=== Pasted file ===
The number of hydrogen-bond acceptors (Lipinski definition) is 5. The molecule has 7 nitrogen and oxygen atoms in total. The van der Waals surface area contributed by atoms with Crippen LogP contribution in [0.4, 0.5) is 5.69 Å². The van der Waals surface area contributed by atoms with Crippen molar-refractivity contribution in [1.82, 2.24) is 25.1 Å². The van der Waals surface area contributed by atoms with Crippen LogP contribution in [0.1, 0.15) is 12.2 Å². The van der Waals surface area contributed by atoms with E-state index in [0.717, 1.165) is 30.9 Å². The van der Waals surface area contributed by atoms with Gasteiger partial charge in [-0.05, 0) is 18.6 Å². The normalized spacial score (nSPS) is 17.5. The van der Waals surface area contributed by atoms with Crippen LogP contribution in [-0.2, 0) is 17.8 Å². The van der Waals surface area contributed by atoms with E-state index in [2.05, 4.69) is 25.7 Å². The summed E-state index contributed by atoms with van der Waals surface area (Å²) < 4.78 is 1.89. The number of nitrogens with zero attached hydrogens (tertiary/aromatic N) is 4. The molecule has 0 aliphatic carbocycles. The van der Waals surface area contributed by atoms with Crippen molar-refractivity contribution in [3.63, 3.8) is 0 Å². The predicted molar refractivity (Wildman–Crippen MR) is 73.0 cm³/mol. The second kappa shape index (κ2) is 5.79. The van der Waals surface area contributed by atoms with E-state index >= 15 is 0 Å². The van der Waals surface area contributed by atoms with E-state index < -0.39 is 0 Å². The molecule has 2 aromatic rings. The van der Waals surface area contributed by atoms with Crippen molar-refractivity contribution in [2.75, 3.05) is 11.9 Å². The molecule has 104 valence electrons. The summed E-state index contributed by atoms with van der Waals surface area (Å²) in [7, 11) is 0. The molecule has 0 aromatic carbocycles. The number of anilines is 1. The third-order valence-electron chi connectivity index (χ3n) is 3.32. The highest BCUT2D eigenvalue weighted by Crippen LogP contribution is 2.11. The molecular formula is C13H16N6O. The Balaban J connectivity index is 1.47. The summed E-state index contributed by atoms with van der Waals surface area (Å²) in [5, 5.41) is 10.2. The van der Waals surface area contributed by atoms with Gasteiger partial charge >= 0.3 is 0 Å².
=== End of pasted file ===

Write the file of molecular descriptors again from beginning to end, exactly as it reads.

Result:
The number of hydrogen-bond acceptors (Lipinski definition) is 5. The molecule has 7 nitrogen and oxygen atoms in total. The van der Waals surface area contributed by atoms with Crippen LogP contribution in [0.4, 0.5) is 5.69 Å². The van der Waals surface area contributed by atoms with Crippen molar-refractivity contribution in [1.82, 2.24) is 25.1 Å². The van der Waals surface area contributed by atoms with Crippen LogP contribution in [0.1, 0.15) is 12.2 Å². The van der Waals surface area contributed by atoms with E-state index in [0.717, 1.165) is 30.9 Å². The van der Waals surface area contributed by atoms with Gasteiger partial charge in [-0.05, 0) is 18.6 Å². The normalized spacial score (nSPS) is 17.5. The van der Waals surface area contributed by atoms with Crippen LogP contribution in [-0.2, 0) is 17.8 Å². The van der Waals surface area contributed by atoms with E-state index in [2.05, 4.69) is 25.7 Å². The summed E-state index contributed by atoms with van der Waals surface area (Å²) < 4.78 is 1.89. The number of nitrogens with zero attached hydrogens (tertiary/aromatic N) is 4. The molecule has 0 aliphatic carbocycles. The van der Waals surface area contributed by atoms with Crippen molar-refractivity contribution in [3.63, 3.8) is 0 Å². The predicted molar refractivity (Wildman–Crippen MR) is 73.0 cm³/mol. The second kappa shape index (κ2) is 5.79. The van der Waals surface area contributed by atoms with E-state index >= 15 is 0 Å². The van der Waals surface area contributed by atoms with E-state index < -0.39 is 0 Å². The molecule has 2 aromatic rings. The van der Waals surface area contributed by atoms with Crippen molar-refractivity contribution in [2.75, 3.05) is 11.9 Å². The molecule has 104 valence electrons. The summed E-state index contributed by atoms with van der Waals surface area (Å²) in [7, 11) is 0. The molecule has 0 aromatic carbocycles. The number of anilines is 1. The third-order valence-electron chi connectivity index (χ3n) is 3.32. The highest BCUT2D eigenvalue weighted by Crippen LogP contribution is 2.11. The molecular formula is C13H16N6O. The Balaban J connectivity index is 1.47. The summed E-state index contributed by atoms with van der Waals surface area (Å²) in [5, 5.41) is 10.2. The van der Waals surface area contributed by atoms with Gasteiger partial charge >= 0.3 is 0 Å².